There is also more career opportunity in technology companies, which have fed on financial innovation.
The financial technology market – dubbed “fintech” – has grown rapidly over the past five years and banks are making huge efforts to bolster digital offerings for their clients as they face competition from peer-to-peer lenders and other technology groups.
While about half of financial services organisations’ IT budgets are spent on maintaining existing systems, 28% is now invested in “innovation”, according to Fujitsu, an IT services provider.
IT is one growth area likely to open up employment opportunities in banks. Online trading platforms have opened more sales channels.
The UK’s Lloyds Banking Group is trialling a scheme that allows customers to talk to an adviser via video, while Spain’s Caixabank has devised a mobile application that lets private banking customers interact with wealth managers through video calls.
Payments teams are also expanding, as banks face pressure from technology firms that are offering contactless payments platforms.
Michael Sanders, managing director of digital consumer payments at Barclaycard, said that contactless payments are a “huge movement”: “We brought that to the UK marketplace and helped to drive that early adoption, and are doing a lot of work now to take that main stream.”
Barclaycard grew strongly in the first six months of this year, boosting pre-tax profits by 24%.
Michael said that he now operates his own standalone team within the financial services group. Barclaycard just launched bPay, a wearable payments device, and is working with Apple Pay in the US.
“We are leveraging contactless to roll out bPay – which is a standalone product from the rest of Barclaycard’s products – and we are operating as a start-up within the broader bank. We have an open remit to build an open market product,” he said.
Investment banks also face a new threat from digital trading firms. There has been a shift to a focus on IT and technology in the financial sector, while a computerised market has given rise to high frequency trading, said Thierry Foucault, professor of finance at HEC Paris, at a recent London event.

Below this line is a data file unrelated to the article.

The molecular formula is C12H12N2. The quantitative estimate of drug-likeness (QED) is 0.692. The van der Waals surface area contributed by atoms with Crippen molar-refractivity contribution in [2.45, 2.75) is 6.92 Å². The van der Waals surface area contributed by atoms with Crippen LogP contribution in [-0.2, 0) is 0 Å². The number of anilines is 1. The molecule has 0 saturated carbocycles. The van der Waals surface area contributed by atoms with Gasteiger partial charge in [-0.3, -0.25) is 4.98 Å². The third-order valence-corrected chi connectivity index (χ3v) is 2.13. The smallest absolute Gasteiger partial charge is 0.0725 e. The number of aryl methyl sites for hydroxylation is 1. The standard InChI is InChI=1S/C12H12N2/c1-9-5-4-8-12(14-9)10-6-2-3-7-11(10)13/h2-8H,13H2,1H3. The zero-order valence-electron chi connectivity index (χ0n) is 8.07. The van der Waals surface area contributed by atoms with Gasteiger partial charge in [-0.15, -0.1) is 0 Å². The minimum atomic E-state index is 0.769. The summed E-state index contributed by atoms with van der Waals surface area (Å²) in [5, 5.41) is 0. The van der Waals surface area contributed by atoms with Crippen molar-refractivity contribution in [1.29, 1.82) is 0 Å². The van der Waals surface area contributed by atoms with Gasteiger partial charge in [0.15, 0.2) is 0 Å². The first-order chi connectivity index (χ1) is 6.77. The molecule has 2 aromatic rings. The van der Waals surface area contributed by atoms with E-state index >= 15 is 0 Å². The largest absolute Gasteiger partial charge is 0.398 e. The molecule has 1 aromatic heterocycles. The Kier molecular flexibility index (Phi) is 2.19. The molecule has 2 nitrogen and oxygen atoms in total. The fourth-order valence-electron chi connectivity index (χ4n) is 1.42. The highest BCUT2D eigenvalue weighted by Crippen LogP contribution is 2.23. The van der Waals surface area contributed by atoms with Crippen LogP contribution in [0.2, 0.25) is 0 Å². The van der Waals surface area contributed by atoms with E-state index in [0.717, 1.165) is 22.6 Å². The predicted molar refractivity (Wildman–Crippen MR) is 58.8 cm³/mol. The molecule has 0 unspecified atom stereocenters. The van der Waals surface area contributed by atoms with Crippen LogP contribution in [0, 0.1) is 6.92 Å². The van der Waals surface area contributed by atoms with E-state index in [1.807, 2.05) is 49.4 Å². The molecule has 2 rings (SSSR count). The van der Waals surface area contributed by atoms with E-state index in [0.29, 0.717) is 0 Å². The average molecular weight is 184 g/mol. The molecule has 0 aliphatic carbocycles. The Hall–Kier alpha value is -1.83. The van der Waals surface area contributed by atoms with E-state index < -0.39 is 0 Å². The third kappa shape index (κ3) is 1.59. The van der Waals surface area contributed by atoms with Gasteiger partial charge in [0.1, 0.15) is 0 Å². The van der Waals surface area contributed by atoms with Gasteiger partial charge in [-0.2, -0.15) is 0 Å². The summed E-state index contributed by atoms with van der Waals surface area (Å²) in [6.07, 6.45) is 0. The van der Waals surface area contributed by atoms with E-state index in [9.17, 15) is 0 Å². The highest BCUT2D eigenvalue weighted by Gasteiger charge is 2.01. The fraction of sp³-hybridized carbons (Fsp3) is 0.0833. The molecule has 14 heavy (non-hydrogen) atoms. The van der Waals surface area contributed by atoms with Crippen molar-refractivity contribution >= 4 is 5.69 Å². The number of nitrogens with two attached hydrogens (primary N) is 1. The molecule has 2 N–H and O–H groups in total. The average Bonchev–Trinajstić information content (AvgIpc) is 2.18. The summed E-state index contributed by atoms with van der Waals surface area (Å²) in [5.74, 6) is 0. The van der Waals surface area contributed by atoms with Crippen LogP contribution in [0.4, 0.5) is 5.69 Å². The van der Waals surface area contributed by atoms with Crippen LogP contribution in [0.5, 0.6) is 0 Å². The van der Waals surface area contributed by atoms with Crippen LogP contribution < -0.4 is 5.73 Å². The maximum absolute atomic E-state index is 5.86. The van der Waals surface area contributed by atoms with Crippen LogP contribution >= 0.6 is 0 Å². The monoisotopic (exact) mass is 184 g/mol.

“New skills and knowledge is needed [for MBAs], and these people need to understand these changes and the new language of the market – bankers and traders, asset manager, issuers [and] underwriters,” he said.
A large number of former proprietary traders have left banks and have started their own small trading firms, according to recruitment firm Astbury Marsden, potentially opening up more employment opportunity.
“Algorithmic trading remains a growth area,” said Jon Gilbert, head of the technology and quant practice at the firm.
Adam Jackson, Astbury Marsden associate director, told BusinessBecause that an MBA is not a requirement for roles at HFT firms but it remains a “nice to have” qualification. “If you have some commercial background – that’s good,” he added.
But MBA and other master’s students possess the necessary finance education needed to work at these HFT firms, according to other leading business school finance professors.
However, to be hired in a new technological era, senior bankers say you need a varied skill-set that encompasses technical knowledge as well as practical, digital skills.
Jean-Eric Pacini, head of structured equity distribution for EMEA at BNP Paribas, said France’s biggest bank looks for new hires “who can drive changes in the digital space”: “BNP sees too many people with limited skills. They are looking for people with a holistic skillset.”
Niranjan Aiyagari from JP Morgan Asset Management said skills needed include “digital and compliance – FCA increases regulations, which leads to increased pressure to evolve and come up with solutions”.
While there has been a huge increase in hiring for compliance and risk management functions, some bankers say you need practical digital skills for a variety of roles. Alexander Gancz, head of UK research at Société Générale, said new hires need “regulatory, technical [and] practical skills like Bloomberg”, which provides data and trading terminals for most financial services companies.
The fintech movement has also given rise to employment opportunities in technology companies.
Salesforce.com Inc, a global cloud computing company headquartered in San Francisco which is listed on the NYSE, has nearly 10,000 global employees.